Nobody with a solution to puzzle 150/151:? I was trying to solve it but wasn't yet successfull so far. We need bijections \$$[S \times T,X] \rightarrow [(S,T),G(X)] \$$ and \$$[G(X),(S,T)] \rightarrow [X,S \times T] \$$ for a certain functor \$$G: \textbf{Set} \rightarrow \textbf{Set}^2 \$$.

I think we can use the universal property of the product: If I choose a set X together with maps \$$h_S: X \rightarrow S \$$ and \$$h_T: X \rightarrow T \$$ then there is exactly one \$$h: X \rightarrow S \times T \$$ such that \$$h_S = pr_S \circ h \$$ and \$$h_T = pr_T \circ h \$$ whereafter the \$$pr_i \$$ are the respective projection from the product to its components.

If I choose any X and maps to S and T then \$$G(X):=(X_1,X_2) \$$ with \$$X_1 := h_S^{-1}(S) \$$, \$$X_2 := h_T^{-1}(T) \$$. There is exactly one \$$h: X \rightarrow S \times T \$$ that maps under G to \$$h'=(h'_1,h'_2): G(X) \rightarrow (S,T) \$$. So there are so much left adjoints of SxT as there are pairs of maps from X to S and T, for every X. ??? A lot of adjoints....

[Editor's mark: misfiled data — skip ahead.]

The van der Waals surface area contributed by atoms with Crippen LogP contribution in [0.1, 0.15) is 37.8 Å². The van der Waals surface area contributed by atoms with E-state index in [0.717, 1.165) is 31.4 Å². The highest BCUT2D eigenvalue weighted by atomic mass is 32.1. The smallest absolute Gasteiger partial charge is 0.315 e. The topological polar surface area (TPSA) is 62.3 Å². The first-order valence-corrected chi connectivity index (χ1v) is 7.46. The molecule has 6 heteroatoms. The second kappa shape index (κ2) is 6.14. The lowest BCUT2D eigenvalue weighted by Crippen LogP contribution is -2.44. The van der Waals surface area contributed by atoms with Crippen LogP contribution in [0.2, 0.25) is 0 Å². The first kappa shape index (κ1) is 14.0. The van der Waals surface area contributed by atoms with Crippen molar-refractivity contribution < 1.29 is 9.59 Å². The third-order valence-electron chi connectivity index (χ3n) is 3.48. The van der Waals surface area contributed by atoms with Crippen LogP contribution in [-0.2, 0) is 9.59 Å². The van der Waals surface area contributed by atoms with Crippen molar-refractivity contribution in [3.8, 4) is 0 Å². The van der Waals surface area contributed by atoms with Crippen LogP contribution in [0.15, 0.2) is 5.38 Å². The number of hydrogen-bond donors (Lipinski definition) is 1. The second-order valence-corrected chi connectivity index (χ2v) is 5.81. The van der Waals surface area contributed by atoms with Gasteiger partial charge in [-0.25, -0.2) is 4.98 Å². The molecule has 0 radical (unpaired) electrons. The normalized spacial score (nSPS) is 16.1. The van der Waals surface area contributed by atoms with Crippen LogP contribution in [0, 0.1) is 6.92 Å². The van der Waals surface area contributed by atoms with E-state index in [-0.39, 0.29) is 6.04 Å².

In the other direction, if we start with a pair \$$(X_1,X_2) \$$ in \$$\textbf{Set}^2 \$$ and a map \$$(h'_1,h'_2) \$$, we get a map \$$F((h'_1,h'_2)): X_1 \times X_2 \rightarrow S \times T \$$ as F is contravariant. But we cannot find the \$$h_1 \$$ and \$$h_2 \$$ which belongs to \$$F((h'_1,h'_2)) \$$. So I guess that there is no right adjoints. But I'm not sure...

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